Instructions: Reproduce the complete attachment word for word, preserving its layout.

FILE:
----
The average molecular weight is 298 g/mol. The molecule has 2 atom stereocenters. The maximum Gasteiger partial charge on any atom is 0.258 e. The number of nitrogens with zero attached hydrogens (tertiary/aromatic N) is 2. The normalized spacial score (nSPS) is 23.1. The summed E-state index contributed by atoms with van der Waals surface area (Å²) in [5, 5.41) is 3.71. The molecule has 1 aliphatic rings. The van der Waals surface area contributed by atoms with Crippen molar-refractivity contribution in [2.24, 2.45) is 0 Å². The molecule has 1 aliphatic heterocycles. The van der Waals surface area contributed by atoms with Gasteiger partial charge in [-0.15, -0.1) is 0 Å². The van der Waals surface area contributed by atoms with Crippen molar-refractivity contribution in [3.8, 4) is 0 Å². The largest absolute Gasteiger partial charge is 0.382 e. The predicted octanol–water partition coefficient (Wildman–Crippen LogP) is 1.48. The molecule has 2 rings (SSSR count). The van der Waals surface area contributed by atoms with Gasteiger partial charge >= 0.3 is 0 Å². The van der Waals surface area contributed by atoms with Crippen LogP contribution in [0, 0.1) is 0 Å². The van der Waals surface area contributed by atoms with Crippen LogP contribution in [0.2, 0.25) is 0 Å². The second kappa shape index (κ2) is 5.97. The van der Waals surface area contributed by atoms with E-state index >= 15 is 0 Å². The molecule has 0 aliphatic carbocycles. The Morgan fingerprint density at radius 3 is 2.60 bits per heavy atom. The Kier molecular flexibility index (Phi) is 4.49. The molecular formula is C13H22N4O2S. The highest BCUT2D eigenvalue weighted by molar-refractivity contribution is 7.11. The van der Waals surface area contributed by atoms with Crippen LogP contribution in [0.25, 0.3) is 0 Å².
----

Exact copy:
The average molecular weight is 298 g/mol. The molecule has 2 atom stereocenters. The maximum Gasteiger partial charge on any atom is 0.258 e. The number of nitrogens with zero attached hydrogens (tertiary/aromatic N) is 2. The normalized spacial score (nSPS) is 23.1. The summed E-state index contributed by atoms with van der Waals surface area (Å²) in [5, 5.41) is 3.71. The molecule has 1 aliphatic rings. The van der Waals surface area contributed by atoms with Crippen molar-refractivity contribution in [2.24, 2.45) is 0 Å². The molecule has 1 aliphatic heterocycles. The van der Waals surface area contributed by atoms with Gasteiger partial charge in [-0.15, -0.1) is 0 Å². The van der Waals surface area contributed by atoms with Crippen molar-refractivity contribution in [3.8, 4) is 0 Å². The largest absolute Gasteiger partial charge is 0.382 e. The predicted octanol–water partition coefficient (Wildman–Crippen LogP) is 1.48. The molecule has 2 rings (SSSR count). The van der Waals surface area contributed by atoms with Gasteiger partial charge >= 0.3 is 0 Å². The van der Waals surface area contributed by atoms with Crippen LogP contribution in [0, 0.1) is 0 Å². The van der Waals surface area contributed by atoms with Crippen LogP contribution in [0.2, 0.25) is 0 Å². The second kappa shape index (κ2) is 5.97. The van der Waals surface area contributed by atoms with E-state index >= 15 is 0 Å². The molecule has 0 aliphatic carbocycles. The Morgan fingerprint density at radius 3 is 2.60 bits per heavy atom. The Kier molecular flexibility index (Phi) is 4.49. The molecular formula is C13H22N4O2S. The highest BCUT2D eigenvalue weighted by molar-refractivity contribution is 7.11. The van der Waals surface area contributed by atoms with Crippen LogP contribution in [0.25, 0.3) is 0 Å².